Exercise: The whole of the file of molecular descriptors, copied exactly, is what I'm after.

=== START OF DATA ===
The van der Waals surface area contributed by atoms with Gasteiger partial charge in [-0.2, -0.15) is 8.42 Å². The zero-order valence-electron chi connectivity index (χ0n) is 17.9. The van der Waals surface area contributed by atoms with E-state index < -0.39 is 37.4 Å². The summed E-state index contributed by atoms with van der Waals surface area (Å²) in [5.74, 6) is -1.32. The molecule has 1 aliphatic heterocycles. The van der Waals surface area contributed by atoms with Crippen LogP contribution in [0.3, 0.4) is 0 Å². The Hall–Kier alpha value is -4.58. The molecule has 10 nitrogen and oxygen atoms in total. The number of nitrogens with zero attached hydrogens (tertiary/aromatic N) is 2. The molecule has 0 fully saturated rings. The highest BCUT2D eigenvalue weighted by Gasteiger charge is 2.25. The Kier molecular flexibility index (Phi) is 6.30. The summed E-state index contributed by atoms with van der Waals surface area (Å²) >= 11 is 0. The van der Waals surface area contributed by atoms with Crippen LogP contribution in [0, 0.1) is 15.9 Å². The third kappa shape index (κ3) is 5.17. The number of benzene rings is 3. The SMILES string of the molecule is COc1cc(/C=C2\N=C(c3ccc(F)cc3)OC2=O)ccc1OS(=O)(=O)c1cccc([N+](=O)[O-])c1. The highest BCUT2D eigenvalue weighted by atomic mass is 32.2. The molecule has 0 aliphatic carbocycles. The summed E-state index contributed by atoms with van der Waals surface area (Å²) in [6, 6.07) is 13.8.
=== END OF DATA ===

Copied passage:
The van der Waals surface area contributed by atoms with Gasteiger partial charge in [-0.2, -0.15) is 8.42 Å². The zero-order valence-electron chi connectivity index (χ0n) is 17.9. The van der Waals surface area contributed by atoms with E-state index < -0.39 is 37.4 Å². The summed E-state index contributed by atoms with van der Waals surface area (Å²) in [5.74, 6) is -1.32. The molecule has 1 aliphatic heterocycles. The van der Waals surface area contributed by atoms with Crippen LogP contribution in [0.3, 0.4) is 0 Å². The Hall–Kier alpha value is -4.58. The molecule has 10 nitrogen and oxygen atoms in total. The number of nitrogens with zero attached hydrogens (tertiary/aromatic N) is 2. The molecule has 0 fully saturated rings. The highest BCUT2D eigenvalue weighted by Gasteiger charge is 2.25. The Kier molecular flexibility index (Phi) is 6.30. The summed E-state index contributed by atoms with van der Waals surface area (Å²) >= 11 is 0. The van der Waals surface area contributed by atoms with Crippen LogP contribution in [0, 0.1) is 15.9 Å². The third kappa shape index (κ3) is 5.17. The number of benzene rings is 3. The SMILES string of the molecule is COc1cc(/C=C2\N=C(c3ccc(F)cc3)OC2=O)ccc1OS(=O)(=O)c1cccc([N+](=O)[O-])c1. The highest BCUT2D eigenvalue weighted by atomic mass is 32.2. The molecule has 0 aliphatic carbocycles. The summed E-state index contributed by atoms with van der Waals surface area (Å²) in [6, 6.07) is 13.8.